Notable NYC: 2/15–2/21


Saturday 2/15: Luna Miguel, Jacob Steinberg, and Gabby Bess read poetry. Mellow Pages, 7 p.m., free.

Sunday 2/16: Stephen Elliott and Julia Fierro join Gina Frangello as she reads from her novel A Life in Men (February 2014). Fierro’s forthcoming Cutting Teeth (May 2014) examines thirty-somethings attempting to enjoy a beach house with their children. Elliott is the founder of this site. KGB, 7 p.m., free.

Jeremy Sigler and Dan Machlin read from their poetry collections. Machlin explores the interplay between mind and body in his collection Dear Body (2007). Berl’s Poetry Shop, 5 p.m., free.

Monday 2/17: Sari Botton hosts Dani Shapiro, Melissa Febos, Emily Carter Roiphe, Chloe Caldwell, and Emily Gould as they read from the essay collection Goodbye to All That. The collection of essays, edited by Botton, explores various points of view on leaving New York City, or not. The Strand, 7 p.m., $15.

Tina Satter releases her first anthology of plays, Seagull (Thinking of you), with Eileen Myle and Caleb Hammons. Half Straddle, a downtown theater company, will perform scenes. McNally Jackson, 6:30 p.m., free.

Molly Antopol reads from her new novel The UnAmericans (January 2014) with Justin Torres, author of the novel We the Animals (2012). Greenlight Bookstore, 7:30 p.m., free.

Michael McDonough and Tony Towle join the Monday Night Poetry series. KGB, 7 p.m., free.

Tuesday 2/18: Scott Cheshire, Rachel Fershleiser, and Lizzie Harris launch GET LIT along with Bodega Magazine and Electric Literature’s Benjamin Samuel and Halimah Marcus. Part literary reading, part boozy adventure, GET LIT is a new event series from the Council of LIterary Magazines and Presses and Lit Crawl NYC. Solas Bar, 7:30 p.m., free.

Bill Cheng celebrates the paperback release of Southern Cross the Dog (2013), a literary epic following three childhood friends uprooted after a 1927 flood. WORD Brooklyn, 7 p.m., free.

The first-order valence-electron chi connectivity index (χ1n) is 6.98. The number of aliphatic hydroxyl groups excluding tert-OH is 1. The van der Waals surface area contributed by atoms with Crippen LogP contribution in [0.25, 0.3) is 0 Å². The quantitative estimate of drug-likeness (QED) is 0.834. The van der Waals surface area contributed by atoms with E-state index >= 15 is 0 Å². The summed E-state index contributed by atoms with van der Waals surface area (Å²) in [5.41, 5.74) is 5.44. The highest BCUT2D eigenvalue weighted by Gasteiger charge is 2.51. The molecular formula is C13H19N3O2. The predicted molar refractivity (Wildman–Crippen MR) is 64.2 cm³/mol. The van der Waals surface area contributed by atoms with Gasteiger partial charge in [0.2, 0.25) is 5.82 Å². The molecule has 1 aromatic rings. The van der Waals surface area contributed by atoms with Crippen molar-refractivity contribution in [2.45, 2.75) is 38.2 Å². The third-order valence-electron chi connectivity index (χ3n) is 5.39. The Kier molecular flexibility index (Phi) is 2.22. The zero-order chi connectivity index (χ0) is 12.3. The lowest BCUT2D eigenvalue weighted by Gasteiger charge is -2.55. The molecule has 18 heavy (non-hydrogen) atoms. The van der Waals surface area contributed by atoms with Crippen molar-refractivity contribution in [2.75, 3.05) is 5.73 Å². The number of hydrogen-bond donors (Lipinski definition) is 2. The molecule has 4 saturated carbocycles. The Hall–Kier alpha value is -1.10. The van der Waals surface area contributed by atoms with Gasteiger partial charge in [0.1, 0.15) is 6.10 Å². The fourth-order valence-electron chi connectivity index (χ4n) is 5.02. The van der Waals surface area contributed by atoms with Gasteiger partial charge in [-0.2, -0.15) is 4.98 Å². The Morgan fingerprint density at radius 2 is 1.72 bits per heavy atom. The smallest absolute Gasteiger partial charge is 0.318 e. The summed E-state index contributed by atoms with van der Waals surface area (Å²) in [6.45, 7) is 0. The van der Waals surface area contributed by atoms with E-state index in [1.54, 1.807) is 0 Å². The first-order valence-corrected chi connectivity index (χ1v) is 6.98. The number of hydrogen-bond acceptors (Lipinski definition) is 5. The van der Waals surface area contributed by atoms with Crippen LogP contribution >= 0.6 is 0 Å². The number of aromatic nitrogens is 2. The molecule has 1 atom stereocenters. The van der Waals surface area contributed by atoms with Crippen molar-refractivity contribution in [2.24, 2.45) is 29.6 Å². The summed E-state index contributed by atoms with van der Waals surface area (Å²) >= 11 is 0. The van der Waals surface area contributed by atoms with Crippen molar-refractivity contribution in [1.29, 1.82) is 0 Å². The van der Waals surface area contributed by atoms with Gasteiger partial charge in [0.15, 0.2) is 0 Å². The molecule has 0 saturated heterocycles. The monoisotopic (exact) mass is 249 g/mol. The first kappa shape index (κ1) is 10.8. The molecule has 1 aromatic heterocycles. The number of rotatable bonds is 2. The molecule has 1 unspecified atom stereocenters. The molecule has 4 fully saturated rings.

Willy Vlautin reads from his fourth novel, The Free (January 2014), a narrative following Iraq veteran Leroy Kervin. BookCourt, 7 p.m., free.

Dani Shapiro reads from her memoir Still Writing (2013). Hunter College, 7:30 p.m., free with reservations.

Wednesday 2/19: Joyce Carol Oates reads and discusses her new novel, Carthage, with Isaac Fitzgerald. The Strand, 7 p..m., $15.

Luke Burns, Kate Hahn, Mike Lacher, Christopher Monks, Colin Nissan, Jason Roeder, Melinda Taub, Christy Vannoy, and Teddy Wayne celebrate the new collection, The Best of McSweeney’s Internet Tendency Powerhouse Arena, 7 p.m., free.

Peter Mountford is joined by Sam Lipsyte to discuss Mountford’s novel The Dismal Science, the story of a bank vice president who quits his job. Community Bookstore, 7 p.m., free.

Thursday 2/20: Adam Wilson and Peter Mountford read from their new books. Wilson’s story collection What’s Important is Feeling engages drunk bankers and lobster as sex toys. Center for Fiction 7 p.m., free.

Jacob Appel and Okey Ndibe join Pete’s Reading Series. Nigerian born Ndibe reads from Gods, Inc., a novel following a cab driver’s attempt to sell his village’s deity figure to an art dealer. Appel’s Scouting for the Reaper is a collection of stories with characters facing quirky challenges.
Pete’s Candy Store 7:30 p.m., free.

Rachel Pasten reads from her new novel, Alena (January 2014), the story of a nameless aspiring assistant curator landing a job at a cutting-edge Cape Cod gallery. BookCourt, 7 p.m., free.

Christopher Salerno, Ricardo Maldonado, and Simone White read poetry. Salerno’s collection ATM (March 2014) explores the poetics of finance. White’s Unrest (2013) is a response to David Walker’s 1829 Appeal. Berl’s Poetry, 7 p.m., free.

Friday 2/21: Dinapiera Di Donato and Ricardo Alberto Maldonado ready and discuss poetry. McNally Jackson, 7 p.m., free,

Susan Minot and Jenny Offill read from their novels. Offill’s Dept. of Speculation (January 2014) ruminates on marriage. Minot’s Thirty Girls (February 2014) follows a Ugandan teenager abducted by the Lord’s Resistance army. NYU – Lillian Vernon Creative Writers House, 5 p.m., free.

Ian MacAllen is the author of Red Sauce: How Italian Food Became American (Rowman & Littlefield, April 2022). His writing has appeared in Chicago Review of Books, Southern Review of Books, The Offing, 45th Parallel Magazine, Little Fiction, Vol 1. Brooklyn, and elsewhere. He tweets @IanMacAllen and is online at More from this author →